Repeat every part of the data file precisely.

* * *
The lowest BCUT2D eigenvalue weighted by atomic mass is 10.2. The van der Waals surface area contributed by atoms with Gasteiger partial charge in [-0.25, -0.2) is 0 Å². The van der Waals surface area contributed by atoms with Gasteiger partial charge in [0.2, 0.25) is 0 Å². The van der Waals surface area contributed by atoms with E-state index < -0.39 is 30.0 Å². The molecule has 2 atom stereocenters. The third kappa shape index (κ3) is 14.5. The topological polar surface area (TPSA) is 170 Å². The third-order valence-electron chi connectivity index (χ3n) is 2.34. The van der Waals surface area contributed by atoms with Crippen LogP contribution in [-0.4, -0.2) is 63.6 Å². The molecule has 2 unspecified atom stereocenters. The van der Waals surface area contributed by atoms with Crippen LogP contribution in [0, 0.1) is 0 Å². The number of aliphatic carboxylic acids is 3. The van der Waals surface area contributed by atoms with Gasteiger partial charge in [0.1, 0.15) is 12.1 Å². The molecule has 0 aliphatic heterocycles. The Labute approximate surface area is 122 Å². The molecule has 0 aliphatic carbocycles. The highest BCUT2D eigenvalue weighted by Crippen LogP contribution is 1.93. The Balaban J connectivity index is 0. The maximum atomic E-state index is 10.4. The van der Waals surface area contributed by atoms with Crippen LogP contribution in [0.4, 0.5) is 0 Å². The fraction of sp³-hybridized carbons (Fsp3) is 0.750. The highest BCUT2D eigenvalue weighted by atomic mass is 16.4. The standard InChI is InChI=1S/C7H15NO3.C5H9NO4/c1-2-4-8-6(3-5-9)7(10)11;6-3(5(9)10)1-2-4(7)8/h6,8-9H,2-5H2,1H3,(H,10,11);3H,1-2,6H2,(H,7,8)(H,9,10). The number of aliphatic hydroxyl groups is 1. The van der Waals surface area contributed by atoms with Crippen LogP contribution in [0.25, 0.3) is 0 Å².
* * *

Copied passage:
The lowest BCUT2D eigenvalue weighted by atomic mass is 10.2. The van der Waals surface area contributed by atoms with Gasteiger partial charge in [-0.25, -0.2) is 0 Å². The van der Waals surface area contributed by atoms with Gasteiger partial charge in [0.2, 0.25) is 0 Å². The van der Waals surface area contributed by atoms with E-state index < -0.39 is 30.0 Å². The molecule has 2 atom stereocenters. The third kappa shape index (κ3) is 14.5. The topological polar surface area (TPSA) is 170 Å². The third-order valence-electron chi connectivity index (χ3n) is 2.34. The van der Waals surface area contributed by atoms with Crippen LogP contribution in [-0.4, -0.2) is 63.6 Å². The molecule has 2 unspecified atom stereocenters. The van der Waals surface area contributed by atoms with Crippen LogP contribution in [0, 0.1) is 0 Å². The number of aliphatic carboxylic acids is 3. The van der Waals surface area contributed by atoms with Gasteiger partial charge in [0.1, 0.15) is 12.1 Å². The molecule has 0 aliphatic heterocycles. The Labute approximate surface area is 122 Å². The molecule has 0 aliphatic carbocycles. The highest BCUT2D eigenvalue weighted by Crippen LogP contribution is 1.93. The Balaban J connectivity index is 0. The maximum atomic E-state index is 10.4. The van der Waals surface area contributed by atoms with Crippen LogP contribution in [0.4, 0.5) is 0 Å². The fraction of sp³-hybridized carbons (Fsp3) is 0.750. The highest BCUT2D eigenvalue weighted by atomic mass is 16.4. The standard InChI is InChI=1S/C7H15NO3.C5H9NO4/c1-2-4-8-6(3-5-9)7(10)11;6-3(5(9)10)1-2-4(7)8/h6,8-9H,2-5H2,1H3,(H,10,11);3H,1-2,6H2,(H,7,8)(H,9,10). The number of aliphatic hydroxyl groups is 1. The van der Waals surface area contributed by atoms with Crippen LogP contribution in [0.25, 0.3) is 0 Å².